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Kit Byron

2019 USTA Eastern Hall Of Fame Inductee

Kit Byron

Kit Byron’s remarkable coaching career spans decades and has made an impact on thousands. More than 150 juniors who went on to become Eastern, USTA and WTA-ranked players learned the fundamentals of the sport under his watch, including French Open quarterfinalists Kathleen Horvath (1983, 1984), Melissa Brown (1984) and Terry Phelps (1985). Horvath—a former world No. 10 and the only player on the WTA tour to defeat Martina Navratilova during the latter’s historic 1983 season—credits Byron directly when recalling her many tennis accomplishments. “Although I left to train in Florida when I  was 13, all my success in tennis was due to Kit’s coaching expertise and unwavering dedication,” Horvath says now. “We spent about four years together, but they were the most important years in a female tennis player’s development—those years lay the foundation for success.”

Byron, who played for the Rutgers University Men’s team, graduated with BA from the Rutgers School of Journalism. He was “headed right to Madison Avenue,” he says, when he looked around and saw that indoor tennis was starting to take off as a business, and decided to pursue a career in the sport he’d played since childhood. In 1972, Harry Hopman, the revered former Australian Davis Cup captain-turned-tennis director at the Port Washington Tennis Academy, hired him to coach.

“Port Washington was really the center of all things tennis in those days,” Byron says of the famed institution that produced John McEnroe and Vitas Gerulaitis. “I was lucky enough to be on the court coaching a lot of the top players of that era.”

Byron developed an instructional style that emphasized strong technique and notes that he borrowed from all the pros who taught him growing up. “In all honesty, I was a very average player,” he says. “I had a lot of very good mechanical instruction from my pros. So I built my own coaching on the sound fundamentals I had received from these old wizards of tennis—the guys who wore the long, white flannel pants. They were just geniuses of stroke mechanics.”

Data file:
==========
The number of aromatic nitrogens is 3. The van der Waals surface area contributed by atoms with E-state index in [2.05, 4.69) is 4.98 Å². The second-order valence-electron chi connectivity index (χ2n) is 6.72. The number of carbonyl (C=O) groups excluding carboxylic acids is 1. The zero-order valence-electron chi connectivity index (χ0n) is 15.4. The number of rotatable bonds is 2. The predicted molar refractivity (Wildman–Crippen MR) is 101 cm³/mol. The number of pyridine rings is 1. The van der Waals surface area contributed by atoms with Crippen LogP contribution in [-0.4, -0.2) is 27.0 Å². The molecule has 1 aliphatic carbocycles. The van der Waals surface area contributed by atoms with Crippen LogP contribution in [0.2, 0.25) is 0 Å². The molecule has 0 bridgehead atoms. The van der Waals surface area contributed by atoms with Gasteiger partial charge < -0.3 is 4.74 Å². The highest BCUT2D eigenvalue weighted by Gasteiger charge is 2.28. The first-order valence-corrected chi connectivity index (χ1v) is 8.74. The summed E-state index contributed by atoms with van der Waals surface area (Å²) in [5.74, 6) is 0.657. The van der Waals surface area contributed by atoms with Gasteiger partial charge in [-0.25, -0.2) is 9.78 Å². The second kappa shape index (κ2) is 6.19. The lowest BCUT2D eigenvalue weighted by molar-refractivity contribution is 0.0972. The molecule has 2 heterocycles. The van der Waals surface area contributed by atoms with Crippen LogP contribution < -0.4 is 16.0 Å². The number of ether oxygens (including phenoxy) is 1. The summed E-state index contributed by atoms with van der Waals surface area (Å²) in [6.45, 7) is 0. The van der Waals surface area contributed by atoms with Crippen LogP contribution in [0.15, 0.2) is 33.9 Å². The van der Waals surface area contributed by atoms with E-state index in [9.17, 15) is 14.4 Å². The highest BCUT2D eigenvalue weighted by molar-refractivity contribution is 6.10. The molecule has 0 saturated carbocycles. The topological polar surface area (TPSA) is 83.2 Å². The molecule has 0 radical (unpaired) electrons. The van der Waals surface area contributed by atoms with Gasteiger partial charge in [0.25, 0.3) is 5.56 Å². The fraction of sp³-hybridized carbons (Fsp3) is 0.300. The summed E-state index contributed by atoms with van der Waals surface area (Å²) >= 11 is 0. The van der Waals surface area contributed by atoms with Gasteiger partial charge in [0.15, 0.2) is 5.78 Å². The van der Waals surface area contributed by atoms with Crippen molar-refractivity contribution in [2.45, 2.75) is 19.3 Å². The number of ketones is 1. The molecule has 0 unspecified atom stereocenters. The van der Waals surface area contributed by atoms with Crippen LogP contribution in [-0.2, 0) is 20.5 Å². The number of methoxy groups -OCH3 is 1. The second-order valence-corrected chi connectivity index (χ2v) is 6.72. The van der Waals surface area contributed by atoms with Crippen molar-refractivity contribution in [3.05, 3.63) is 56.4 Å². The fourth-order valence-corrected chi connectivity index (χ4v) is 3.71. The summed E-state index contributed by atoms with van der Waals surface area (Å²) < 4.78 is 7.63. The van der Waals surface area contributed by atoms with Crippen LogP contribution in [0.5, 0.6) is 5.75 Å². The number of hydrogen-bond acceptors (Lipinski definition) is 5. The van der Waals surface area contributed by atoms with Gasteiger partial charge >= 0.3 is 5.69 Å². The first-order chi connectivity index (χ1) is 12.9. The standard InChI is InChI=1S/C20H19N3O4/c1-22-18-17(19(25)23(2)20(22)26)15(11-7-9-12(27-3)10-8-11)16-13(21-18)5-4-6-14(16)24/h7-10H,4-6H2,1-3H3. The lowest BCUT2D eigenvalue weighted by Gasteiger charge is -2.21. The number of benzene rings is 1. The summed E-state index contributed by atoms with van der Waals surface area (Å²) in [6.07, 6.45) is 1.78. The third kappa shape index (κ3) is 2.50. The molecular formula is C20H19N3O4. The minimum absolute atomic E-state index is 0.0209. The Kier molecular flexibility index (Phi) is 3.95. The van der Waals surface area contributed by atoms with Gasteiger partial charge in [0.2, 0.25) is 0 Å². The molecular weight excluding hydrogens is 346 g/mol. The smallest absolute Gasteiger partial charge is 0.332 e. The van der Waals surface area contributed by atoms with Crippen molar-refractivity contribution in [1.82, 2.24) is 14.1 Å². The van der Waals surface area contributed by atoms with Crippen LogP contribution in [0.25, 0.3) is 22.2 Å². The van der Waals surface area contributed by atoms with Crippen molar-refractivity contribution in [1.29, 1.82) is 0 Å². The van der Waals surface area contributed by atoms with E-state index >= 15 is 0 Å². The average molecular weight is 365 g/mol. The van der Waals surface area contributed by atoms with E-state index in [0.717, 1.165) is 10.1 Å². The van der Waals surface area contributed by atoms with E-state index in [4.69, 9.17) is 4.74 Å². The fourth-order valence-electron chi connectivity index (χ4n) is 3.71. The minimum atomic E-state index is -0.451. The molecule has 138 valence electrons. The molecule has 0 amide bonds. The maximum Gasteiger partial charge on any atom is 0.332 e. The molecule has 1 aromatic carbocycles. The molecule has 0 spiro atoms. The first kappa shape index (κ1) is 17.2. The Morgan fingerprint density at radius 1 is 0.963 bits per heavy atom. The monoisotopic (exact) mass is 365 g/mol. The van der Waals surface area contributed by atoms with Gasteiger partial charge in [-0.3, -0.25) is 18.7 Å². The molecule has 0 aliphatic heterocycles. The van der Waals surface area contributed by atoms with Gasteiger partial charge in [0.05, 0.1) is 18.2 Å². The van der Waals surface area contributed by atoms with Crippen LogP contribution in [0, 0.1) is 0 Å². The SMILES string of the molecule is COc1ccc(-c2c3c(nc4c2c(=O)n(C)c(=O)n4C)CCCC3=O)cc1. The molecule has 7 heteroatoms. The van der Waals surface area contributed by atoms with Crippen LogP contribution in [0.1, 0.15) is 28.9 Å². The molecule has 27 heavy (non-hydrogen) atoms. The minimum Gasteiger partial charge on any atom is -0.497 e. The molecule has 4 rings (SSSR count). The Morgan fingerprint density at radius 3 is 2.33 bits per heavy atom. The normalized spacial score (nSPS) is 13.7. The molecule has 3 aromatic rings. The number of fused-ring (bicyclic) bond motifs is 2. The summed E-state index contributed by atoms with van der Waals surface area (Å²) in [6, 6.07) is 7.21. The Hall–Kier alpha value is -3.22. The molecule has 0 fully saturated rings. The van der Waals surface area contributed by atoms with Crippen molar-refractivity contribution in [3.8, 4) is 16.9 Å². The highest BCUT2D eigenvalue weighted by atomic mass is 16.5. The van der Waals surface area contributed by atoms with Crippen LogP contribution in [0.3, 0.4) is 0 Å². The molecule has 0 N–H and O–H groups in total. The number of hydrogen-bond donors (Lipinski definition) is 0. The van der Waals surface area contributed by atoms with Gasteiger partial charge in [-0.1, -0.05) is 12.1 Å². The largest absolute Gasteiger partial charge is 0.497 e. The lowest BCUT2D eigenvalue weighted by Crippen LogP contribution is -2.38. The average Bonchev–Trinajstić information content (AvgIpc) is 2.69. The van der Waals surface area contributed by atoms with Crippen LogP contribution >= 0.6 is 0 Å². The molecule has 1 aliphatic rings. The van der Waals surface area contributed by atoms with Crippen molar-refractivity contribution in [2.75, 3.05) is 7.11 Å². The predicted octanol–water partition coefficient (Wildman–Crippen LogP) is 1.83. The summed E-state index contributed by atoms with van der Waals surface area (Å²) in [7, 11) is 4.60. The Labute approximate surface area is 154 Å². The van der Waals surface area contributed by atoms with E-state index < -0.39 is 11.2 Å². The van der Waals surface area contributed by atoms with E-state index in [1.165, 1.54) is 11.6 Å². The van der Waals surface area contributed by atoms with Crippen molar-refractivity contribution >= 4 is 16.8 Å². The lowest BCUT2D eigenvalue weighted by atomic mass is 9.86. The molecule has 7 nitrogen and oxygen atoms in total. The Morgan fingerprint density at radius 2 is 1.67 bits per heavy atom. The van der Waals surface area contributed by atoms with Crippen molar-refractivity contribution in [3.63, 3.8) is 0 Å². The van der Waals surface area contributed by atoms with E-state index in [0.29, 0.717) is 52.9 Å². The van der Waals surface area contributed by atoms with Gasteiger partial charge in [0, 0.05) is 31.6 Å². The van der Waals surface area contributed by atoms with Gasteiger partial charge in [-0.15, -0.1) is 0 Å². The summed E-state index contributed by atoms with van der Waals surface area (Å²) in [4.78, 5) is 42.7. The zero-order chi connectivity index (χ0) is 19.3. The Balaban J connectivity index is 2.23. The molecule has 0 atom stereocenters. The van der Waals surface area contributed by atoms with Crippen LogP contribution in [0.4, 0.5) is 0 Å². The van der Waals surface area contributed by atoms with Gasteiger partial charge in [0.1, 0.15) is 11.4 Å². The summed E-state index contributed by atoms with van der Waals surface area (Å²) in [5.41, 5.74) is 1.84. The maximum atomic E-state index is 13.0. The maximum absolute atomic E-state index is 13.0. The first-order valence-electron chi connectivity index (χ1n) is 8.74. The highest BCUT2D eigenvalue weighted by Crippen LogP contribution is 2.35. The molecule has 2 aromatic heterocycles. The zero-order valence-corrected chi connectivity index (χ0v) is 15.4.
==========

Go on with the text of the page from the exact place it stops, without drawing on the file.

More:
In 1973, Byron transferred that style over to Rye Racquet Club, where he launched the Rye Tennis Academy with Australian pro Rod Brent. The program—and Byron—became renowned for producing top talent throughout the 1970s and 1980s; in addition to Horvath, Brown and Phelps, Byron taught many nationally-ranked juniors who went on to become college tennis stars, including Stanford’s Scott Moody, Harvard’s Bill Stanley and Yale’s Lynn Rosenstrach.

“I was single during that period of my life,” Byron says. “So I just threw myself into traveling and going to tournaments with the players. I felt that was very important.  What a player does on a teaching court and then during match play can be entirely different.  You have to be there with them, watching them.” But he’s also quick to credit the juniors themselves. “These top players had the absolute desire to win,” he says. “Kathy Horvath, Melissa Brown…they were dedicated, absolutely dedicated. You couldn’t get them off the tennis court! They had a desire to win, a great work ethic, and packaged in there was a great degree of natural talent.”

Above: Kit Byron and Kathleen Horvath at Eastern Women’s Clay Court Championships.

Over the years, Byron received  coaching offers in Florida, but he always opted to stick with his flourishing operation in New York. A budding passion for entrepreneurship influenced that decision—he became a partner at Rye Racquet in 1985 and took over ownership  of the club a decade later, and by the mid-1990s, he owned or partly owned three clubs in the region. His focus on these endeavors just happened to coincide with the rise of popularity in USTA Leagues. He received several requests from club members to coach their teams, which Byron at first turned down.

“When I finally said yes, I said to the women, ‘I’ll do it, but you’ll have to promise that you’ll allow me to work with this team like the athletes that you are.'” “I wasn’t going to coddle them. I said, ‘I’m not going to make it some hit-and-giggle type of game’. We expect them to be on time, they come to practice, and they work hard.”

Byron’s approach has paid off. Over the last 30 years, more than 15 of his teams have gone on to the National League Championships in divisions 2.5 to 5.0. Three of the teams—in divisions 4.0, 4.5 and 5.0 have won.

“We started it the right way, and it’s grown,” he says. “Now we’re consistently in the top of the flights.”

Above: Scott Moody, Byron, Melissa Brown and Terry Phelps at Port Washington Tennis Classic.

In addition to his exemplary coaching record—of both juniors and league players—Byron has actively worked to grow tennis in his community. Through Rye Racquet’s partnership with the USTA, the game has been introduced to 3,000 students in five local schools.

Kit Byron is a former two-term USTA Eastern Vice President who also was a member of the USTA’s National Junior Tennis Council. It’s all in service to a game that has undoubtedly changed his entire life.

“Tennis has taught me that you can be in a business that you really enjoy,” he says. “It has been both a pleasure as a sport and achieving as a career.”

Above: Kit Byron at the 2019 USTA Hall Of Fame Induction Ceremony

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